Sunday, August 8, 2010
Eternal Life is Given to All Who Come for It - Charles Spurgeon
And ye will not come unto me, that ye might have life.”—John v 40.
This brings us to the third point: that ETERNAL LIFE IS GIVEN TO ALL WHO COME FOR IT. There never was a man who came to Christ for eternal life, for legal life, for spiritual life, who had not already received it, in some sense, and it was manifested to him that he had received it soon after he came. Let us take one or two texts:— “He is able to save to the uttermost them that come unto him.” Every man who comes to Christ will find that Christ is able to save him—not able to save him a little, to deliver him from a little sin, to keep him from a little trial, to carry him a little way and then drop him—but able to save him to the uttermost extent of his sin, unto the uttermost length of his trials, the uttermost depths of his sorrows, unto the uttermost duration of his existence. Christ says to every one who comes to him, “Come, poor sinner, thou needst not ask whether I have power to save. I will not ask thee how far thou hast gone into sin; I am able to save thee to the utter most.” And there is no one on earth can go beyond God’s “uttermost.”
Now another text: “Him that cometh to me, (mark the promises are nearly always to the coming ones) I will in no wise cast out.” Every man that comes shall find the door of Christ’s house opened—and the door of his heart too—Every man that comes—I say it in the broadest sense—shall find that Christ has mercy for him. The greatest absurdity in the world is to want to have a wider gospel than that re corded in Scripture. I preach that every man that believes shall be saved—that every man who comes shall find mercy. People ask me, “But suppose a man should come who was not chosen, would he be saved?” You go and suppose nonsense and I am not going to give you an answer. If a man is not chosen he will never come. When he does come it is a sure proof that he was chosen. Says one, “Suppose any one should go to Christ who had not been called of the Spirit.” Stop, my brother, that is a supposition thou hast no right to make, for such a thing cannot happen; you only say it to entangle me, and you will not do that just yet. I say every man who comes to Christ shall be saved. I can say that as a Calvinist, or as a hyper Calvinist, as plainly as you can say it. I have no narrower gospel than you have; only my gospel is on a solid foundation, whereas yours is built upon nothing but sand and rottenness. “Every man that cometh shall be saved, for no man cometh to me except the Father draw him.” “But,” says one, “suppose all the world should come, would Christ receive them?” Certainly, if all came; but then they won’t come. I tell you all that come—aye,if they were as bad as devils, Christ would receive them; if they had all sin and filthiness running into their hearts as into a common sewer for the whole world, Christ would receive them. Another says, “I want to know about the rest of the people. May I go out and tell them—Jesus Christ died for every one of you? May I say—there is righteousness for every one of you, there is life for every one of you?” No; you may not. You may say—there is life for every man that comes. But if you say there is life for one of those that do not believe, you utter a dangerous lie. If you tell them that Jesus Christ was punished for their sins, and yet they will he lost, you tell a willful false hood. To think that God could punish Christ and then punish them—I wonder at your daring to have the impudence to say so! A good man was once preaching that there were harps and crowns in heaven for all his congregation; and then he wound up in a most solemn manner: “My dear friends, there are many for whom these things are prepared who will not get there.” In fact, he made such a pitiful tale, as indeed he might do; but I tell you who he ought to have wept for—he ought to have wept for the angels of heaven and all the saints, because that would spoil heaven thoroughly. You know when you meet at Christmas, if you have lost your brother David and his seat is empty, you say: “Well, we always enjoyed Christmas, but there is a drawback to it now—poor David is dead and buried!” Think of the angels saying: “Ah! this is a beautiful heaven, but we don’t like to see all those crowns up there with cobwebs on; we cannot endure that uninhabited street: we cannot behold yon empty thrones.” And then, poor souls, they might begin talking to one another, and say, “we are none of us safe here, for the promise was—‘I give unto my sheep eternal life,’ and there is a lot of them in hell that God gave eternal life to; there is a number that Christ shed his blood for burning in the pit, and if they may be sent there, so may we. If we cannot trust one promise we cannot another.” So heaven would lose its foundation, and fall. Away with your nonsensical gospel! God gives us a safe and solid one, built on covenant doings and covenant relationships, on eternal purposes and sure fulfilments.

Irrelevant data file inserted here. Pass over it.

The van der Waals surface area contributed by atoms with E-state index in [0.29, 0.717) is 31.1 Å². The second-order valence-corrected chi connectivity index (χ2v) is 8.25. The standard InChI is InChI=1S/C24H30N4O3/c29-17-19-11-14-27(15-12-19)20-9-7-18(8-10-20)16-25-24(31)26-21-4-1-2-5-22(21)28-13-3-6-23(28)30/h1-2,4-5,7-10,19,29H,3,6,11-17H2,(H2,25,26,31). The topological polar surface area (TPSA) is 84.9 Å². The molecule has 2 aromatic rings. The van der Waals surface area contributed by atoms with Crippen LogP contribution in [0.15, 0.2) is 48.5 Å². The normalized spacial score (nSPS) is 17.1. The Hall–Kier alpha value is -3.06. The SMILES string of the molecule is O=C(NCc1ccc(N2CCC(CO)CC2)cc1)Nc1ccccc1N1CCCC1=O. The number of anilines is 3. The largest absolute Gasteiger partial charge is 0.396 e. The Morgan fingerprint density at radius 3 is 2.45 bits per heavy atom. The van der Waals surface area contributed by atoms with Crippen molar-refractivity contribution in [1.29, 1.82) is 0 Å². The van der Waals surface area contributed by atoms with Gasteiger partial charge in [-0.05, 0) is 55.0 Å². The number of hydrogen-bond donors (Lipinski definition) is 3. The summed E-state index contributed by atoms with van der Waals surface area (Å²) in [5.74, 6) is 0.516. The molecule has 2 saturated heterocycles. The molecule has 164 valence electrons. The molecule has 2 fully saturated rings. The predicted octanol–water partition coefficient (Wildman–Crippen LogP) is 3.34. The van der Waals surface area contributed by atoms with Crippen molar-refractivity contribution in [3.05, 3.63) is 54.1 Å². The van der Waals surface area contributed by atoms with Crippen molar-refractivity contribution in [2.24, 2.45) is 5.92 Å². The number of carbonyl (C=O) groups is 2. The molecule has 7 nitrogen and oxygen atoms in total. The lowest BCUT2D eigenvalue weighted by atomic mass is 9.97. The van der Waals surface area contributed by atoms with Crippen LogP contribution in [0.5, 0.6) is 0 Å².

To read the rest of this sermon titled "Free Will a Slave" click on the link.
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